One of the most important things to do when planning your trip to WDW…Making your dining reservations. If you are counting on enjoying character dining experiences, or meals at the better on-site restaurants at decent times, you will need to plan your reservations early.
From 180 days in, you can make your reservations online or by telephone (407-WDW-DINE) for most table-service restaurants. Luckily, you can modify and cancel your reservations so that you can create your touring plans, and ensure that your reservations fit in with your overall vacation plan. When planning our first trip back in May, and in a quest to plan a perfect trip, I probably made, edited and cancelled over 30 reservations. We ended up keeping six.
You will only need reservations for table-service restaurants, which offer a more formal dining environment. Quick-service restaurants are available too, and are great alternatives to a sit-down meal when you’re on the go.
We frequented a few quick-service restaurants during our recent stay–Gasparilla Island Grill, at the Grand Floridian Resort and Spa; Pecos Bill’s in Magic Kingdom; and the new and elaborate Be Our Guest restaurant in Magic Kingdom, which operates for lunch as a quick-service establishment (table-service by night–make your reservations early!).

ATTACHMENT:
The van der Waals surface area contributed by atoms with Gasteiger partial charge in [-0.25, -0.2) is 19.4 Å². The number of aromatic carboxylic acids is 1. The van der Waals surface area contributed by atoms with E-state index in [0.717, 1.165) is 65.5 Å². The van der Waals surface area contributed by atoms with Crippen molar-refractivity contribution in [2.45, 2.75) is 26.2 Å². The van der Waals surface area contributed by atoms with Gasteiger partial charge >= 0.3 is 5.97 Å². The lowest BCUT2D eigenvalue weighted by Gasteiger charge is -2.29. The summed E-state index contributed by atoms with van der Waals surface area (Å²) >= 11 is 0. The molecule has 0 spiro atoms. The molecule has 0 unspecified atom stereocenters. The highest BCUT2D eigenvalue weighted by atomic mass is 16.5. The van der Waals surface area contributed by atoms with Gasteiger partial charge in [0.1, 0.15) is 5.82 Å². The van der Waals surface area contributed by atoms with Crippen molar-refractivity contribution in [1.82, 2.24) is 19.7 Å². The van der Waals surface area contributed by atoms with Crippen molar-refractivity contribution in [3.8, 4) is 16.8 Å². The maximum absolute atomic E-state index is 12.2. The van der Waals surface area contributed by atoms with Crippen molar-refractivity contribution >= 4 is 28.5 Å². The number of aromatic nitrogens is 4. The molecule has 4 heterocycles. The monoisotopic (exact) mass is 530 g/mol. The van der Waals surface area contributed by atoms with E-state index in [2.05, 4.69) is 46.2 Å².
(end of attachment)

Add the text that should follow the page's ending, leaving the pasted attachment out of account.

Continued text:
Making your reservations for certain restaurants is more important than others. For example, if the Disney princesses are your kind of thing, you will want to make your Cinderella’s Royal Table reservations as soon as you have your trip confirmed. This is a “premium” character dining experience (at more than $50 per child, and even more for an adult!) that takes place within the magic of Cinderella Castle in Magic Kingdom.
A few other tips–I would suggest making dining reservations early for restaurants located within the parks. An 8 a.m. reservation at Cindy’s means that you will most definitely be able to beat the mad rush of families lined up at the entry turnstiles, waiting for rope drop at 9 a.m.
Another note about reservations–making them online can be a time saver, but can also turn into a source of insomnia for some die-hard planners.
Character dining is great if you are heading to WDW with small children (and even enthusiasts like me!). While it can be expensive, character dining provides you with an opportunity to meet with several Disney characters at one sitting, without waiting in the hot Florida sun to greet them.
Expect to pay $20 to $50 for breakfast, or $30 to $60 for dinner. In my opinion, it was worth it. We especially enjoyed our brunch at 1900 Park Fare (located at the Grand Floridian), which allowed us to “meet” Mary Poppins and Alice (of Wonderland fame) among others.
One last tip–making reservations for the night you arrive is not a good idea. I would suggest grabbing a quick bite at a table-service or quick-service restaurant at your resort so that you’re not bound by time and location. This will give you more time to enjoy the parks or the pool on your first day.
There are so many options to choose from when staying on property at WDW. A couple of my favourite restaurants included the Grand Floridian Café, Ohana at the Polynesian Resort, and Via Napoli in Epcot.
I’ll provide full reviews in future blog posts, so stay tuned!